Glutamate transporters and their homologs are membrane proteins that transport glutamate and aspartate together with sodium ions and/or protons. Human glutamate transporters remove the neurotransmitter glutamate after signal transmission. Therefore, glutamate transporters play a great role in processing signals from our environment. The same type of transporters can be found in prokaryotes (Bacteria and Archaea), where they enable the uptake of glutamate and aspartate as nutrients. This thesis describes substrate and cation binding in the prokaryotic glutamate transporter homologs GltPh from Pyroccoccus horikoshii and GltTk from Thermococcus kodakarensis. Using biochemical methods we show that sodium and substrate binding are strongly interlinked, and sodium binding has to precede substrate binding. Measurements on GltPh reveal that sodium binding is slow and involves quite large structural rearrangements. Differently, substrate binding is fast with only minor structural rearrangements. The biochemical characterization of GltTk shows that this transporter is, similar to GltPh, a sodium dependent aspartate transporter that binds one aspartate together with three sodium ions. Even though this transporter shows a slightly different substrate range, affinity, and transport speed, both transporters share many structural and functional properties. The structures of GltTk in unloaded and fully substrate and sodium ion loaded state show that substrate and all sodium ions bind in great proximity, while none of the binding sites is present in the empty transporter. The structures together with the functional data show how sodium and substrate binding influence each other, and give new insights into the transport mechanism of the glutamate transporter family.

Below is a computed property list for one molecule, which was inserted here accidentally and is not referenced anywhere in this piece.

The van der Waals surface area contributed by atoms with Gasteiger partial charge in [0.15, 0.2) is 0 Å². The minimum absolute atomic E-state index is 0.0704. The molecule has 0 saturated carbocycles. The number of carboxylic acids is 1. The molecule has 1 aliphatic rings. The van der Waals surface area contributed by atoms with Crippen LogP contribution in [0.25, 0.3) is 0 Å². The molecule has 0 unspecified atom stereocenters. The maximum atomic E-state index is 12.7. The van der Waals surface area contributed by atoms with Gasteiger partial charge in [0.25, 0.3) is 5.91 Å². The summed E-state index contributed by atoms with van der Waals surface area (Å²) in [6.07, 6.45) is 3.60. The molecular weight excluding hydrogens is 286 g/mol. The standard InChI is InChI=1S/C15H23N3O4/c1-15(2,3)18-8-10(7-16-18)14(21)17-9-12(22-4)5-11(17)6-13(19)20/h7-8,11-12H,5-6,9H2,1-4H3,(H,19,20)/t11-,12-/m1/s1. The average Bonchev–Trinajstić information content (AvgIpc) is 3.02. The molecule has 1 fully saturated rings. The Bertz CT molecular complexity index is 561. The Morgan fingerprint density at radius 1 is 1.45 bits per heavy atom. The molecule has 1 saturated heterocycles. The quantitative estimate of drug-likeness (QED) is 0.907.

|Kwalificatie||Doctor of Philosophy|
|Datum van toekenning||19-mei-2017|
|Plaats van publicatie||[Groningen]|
|Status||Published - 2017|